Israeli Chief Rabbinate
RabbinateNeeds Wake-up Call On Anti-Christian Spitting Attacks
By Raphael Ahren
JERUSALEM (Ha'aretz) -The US-based Anti-Defamation League has refused to accept the explanation by the Israeli Chief Rabbinate about its efforts to combat the phenomenon of Ultra-Orthodox Jews spitting at Christian clergymen in Jerusalem's Old City. While the Rabbinate asserts the ADL is "misguided' in publicly lashing out at the government institutionfor not doing enough to fight the phenomenon, the ADL is sticking to its assertions.
"We do not believe ourstatement was 'misguided' in the least. On the contrary, we believe the Rabbinate needed a wake-up call on this issue. We believe they have not done enough," ADL chairman Abraham Foxman told Anglo File this week. "They've condemned it before, they've issued all of these statements, but nothing has changed."
The ugly practice came into the spotlight again recently after the Jerusalem Magistrate's court dismissed the indictment of Johannes Martarsiana, an Armenian priesthood student who had punched a Haredi yeshiva student in the face in reaction to being spat upon. The judge's ruling and subsequent news reports mentioned that some Jerusalem Haredim have been spitting at Christians for years.
Following the incident, the New York-based ADL on November 30 sent a letter to the Rabbinate, urging it to "publicly and forcefully denounce the repulsive phenomenon." Foxman also asked the rabbis to "convene a meeting with Haredi rabbinic leaders to take concrete steps to ban the decades old practice and educate these communities about respect for other religions."
After the ADL, which combatsanti-Semitism and other forms of bigotry worldwide, did not receive anyresponse from the Rabbinate for about a week, the organization took the issueto the public. In a press release, the organization repeated its demands andthrew in some indirect criticism at the Rabbinate. "The issue makesheadlines every few years, and promises are made to combat it, but it continuesevery day," the ADL's director of interfaith affairs, Rabbi Eric J.Greenberg, wrote.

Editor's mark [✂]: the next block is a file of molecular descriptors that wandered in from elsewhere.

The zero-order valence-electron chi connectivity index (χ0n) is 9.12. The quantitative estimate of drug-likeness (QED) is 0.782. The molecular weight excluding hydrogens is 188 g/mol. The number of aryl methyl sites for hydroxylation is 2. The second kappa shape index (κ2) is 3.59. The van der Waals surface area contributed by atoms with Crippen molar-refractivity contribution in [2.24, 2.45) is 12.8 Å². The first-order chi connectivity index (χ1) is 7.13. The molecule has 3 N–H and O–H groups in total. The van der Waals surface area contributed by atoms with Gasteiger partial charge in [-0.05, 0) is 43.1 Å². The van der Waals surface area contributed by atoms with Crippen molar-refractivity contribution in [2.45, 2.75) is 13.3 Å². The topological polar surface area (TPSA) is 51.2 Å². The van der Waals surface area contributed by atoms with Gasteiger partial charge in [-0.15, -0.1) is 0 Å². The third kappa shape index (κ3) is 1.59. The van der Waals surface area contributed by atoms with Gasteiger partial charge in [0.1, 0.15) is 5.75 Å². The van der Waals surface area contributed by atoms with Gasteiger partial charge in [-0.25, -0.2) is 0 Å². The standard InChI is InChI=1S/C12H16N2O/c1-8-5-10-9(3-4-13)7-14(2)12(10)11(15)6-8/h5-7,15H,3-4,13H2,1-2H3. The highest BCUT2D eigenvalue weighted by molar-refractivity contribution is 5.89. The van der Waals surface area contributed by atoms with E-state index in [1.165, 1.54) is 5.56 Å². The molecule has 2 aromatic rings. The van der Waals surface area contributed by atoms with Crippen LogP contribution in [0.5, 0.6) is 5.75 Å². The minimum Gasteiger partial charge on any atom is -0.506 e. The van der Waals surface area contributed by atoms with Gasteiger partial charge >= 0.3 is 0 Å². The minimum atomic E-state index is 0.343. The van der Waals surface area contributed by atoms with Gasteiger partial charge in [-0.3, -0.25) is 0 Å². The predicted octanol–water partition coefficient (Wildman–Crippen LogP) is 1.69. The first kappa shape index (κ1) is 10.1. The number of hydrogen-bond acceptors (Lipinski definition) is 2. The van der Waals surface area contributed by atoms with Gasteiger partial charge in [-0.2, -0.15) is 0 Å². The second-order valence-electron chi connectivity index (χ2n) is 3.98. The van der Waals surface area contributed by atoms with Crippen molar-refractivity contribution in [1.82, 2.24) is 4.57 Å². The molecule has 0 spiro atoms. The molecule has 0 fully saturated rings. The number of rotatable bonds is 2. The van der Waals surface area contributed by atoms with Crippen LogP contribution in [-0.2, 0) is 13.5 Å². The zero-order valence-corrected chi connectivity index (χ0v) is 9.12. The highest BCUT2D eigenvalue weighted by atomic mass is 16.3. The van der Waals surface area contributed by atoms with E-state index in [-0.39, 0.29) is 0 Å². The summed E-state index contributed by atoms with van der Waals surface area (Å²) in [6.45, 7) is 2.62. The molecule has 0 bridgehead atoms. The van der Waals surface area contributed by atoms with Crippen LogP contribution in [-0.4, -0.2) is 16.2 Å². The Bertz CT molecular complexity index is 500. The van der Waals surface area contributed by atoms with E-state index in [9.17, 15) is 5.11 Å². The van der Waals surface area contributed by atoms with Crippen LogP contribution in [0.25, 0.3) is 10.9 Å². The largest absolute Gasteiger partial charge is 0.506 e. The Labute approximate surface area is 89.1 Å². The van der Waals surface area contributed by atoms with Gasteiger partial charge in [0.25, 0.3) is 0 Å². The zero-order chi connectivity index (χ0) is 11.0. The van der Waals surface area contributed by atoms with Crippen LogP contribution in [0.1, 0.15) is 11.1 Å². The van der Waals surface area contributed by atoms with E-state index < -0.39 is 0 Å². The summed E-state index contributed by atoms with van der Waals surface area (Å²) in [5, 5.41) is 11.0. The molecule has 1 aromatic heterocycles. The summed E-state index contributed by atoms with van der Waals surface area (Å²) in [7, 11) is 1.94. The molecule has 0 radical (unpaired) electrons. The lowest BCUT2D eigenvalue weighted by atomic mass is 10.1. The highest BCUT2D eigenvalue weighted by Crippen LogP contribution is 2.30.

This time, the Rabbinate tookup the gauntlet. The following day, director-general Oded Wiener issued astatement expressing "regret that the ADL has issued a call to the Chief Rabbinateof Israelon a particular matter without doing the most basic research on thefacts." Wiener called the ADL'sdemands "misguided" and "particularly ironic" since"no Jewish institution has done more to fight the totally unacceptablephenomenon referred to than the Chief Rabbinate." He asserted, "Whatthe ADL calls on the Chief Rabbinate to denounce has been condemned by theChief Rabbis publicly on more than one occasion." Chief Rabbis Yona Metzger andShlomo Amar also invited the Christian leadership to meet with them to expresstheir "abhorrence" at the spitting and issued "a forceful callto all yeshivot and congregations in the Old Cityto make sure that no errant members of their institutions misguidedly engage insuch practices," he wrote.
Metzger paid "asolidarity visit" to the Christian patriarchs and met with the police andmunicipal authorities to encourage greater law enforcement, he added. Wieneralso wrote that the situation has improved "dramatically" over the lastfew months.
Indeed, several Armenian andOrthodox clergymen told Haaretz that while still prevalent, spitting incidentshave decreased recently.
Wiener stated the newincident acquired "disproportionate attention" because of mediareports. "Had the appropriate inquiries been made, the ADL would have hadthe opportunity to congratulate the Chief Rabbinate for its actions in thisregard rather than issue this misguided statement."
But instead of backpedaling,Foxman told Haaretz it still holds the Rabbinate has not done enough. Foxmanfurther demanded the Rabbinate "needs to institute an educational programof respect, so that there is a greater understanding in the ultra-Orthodoxcommunity of why this conduct is so offensive and inimical to Jewishvalues."
Rabbi David Rosen, aBritish-born honorary advisor on interfaith relations to the Rabbinate, did notaccept the ADL's criticism. "I would be the lastperson to say that everything is perfect and that there's not more to do,"he told Anglo File Wednesday. "But the critique needs to be directedelsewhere. The one place that does not deserve it over this issue is the ChiefRabbinate, which has done more than arguably any other body."
Regarding the demand theRabbinate create an "educational program of respect," Rosen, who alsodirects the American Jewish Committee's Department for Interreligious Affairs,said the ADL doesn't understand the nature of the Rabbinate.
"It's not the EducationMinistry, that's the job of the Education Ministry.
But Oded Wiener and myselfare actually on our way to a meeting of the Council of the ReligiousInstitutions of the Holy Land, which involves all the Christianleadership," he said.
"And one of the projectswe're working on is the review of textbooks and to see how people are beingmaybe miseducated or just kept ignorant altogether about one another. So infact the Chief Rabbinate is actually involved in matters of education butobviously it's not the primary responsibility of the Chief Rabbinate.'
The California Courier Online, December 22, 2011
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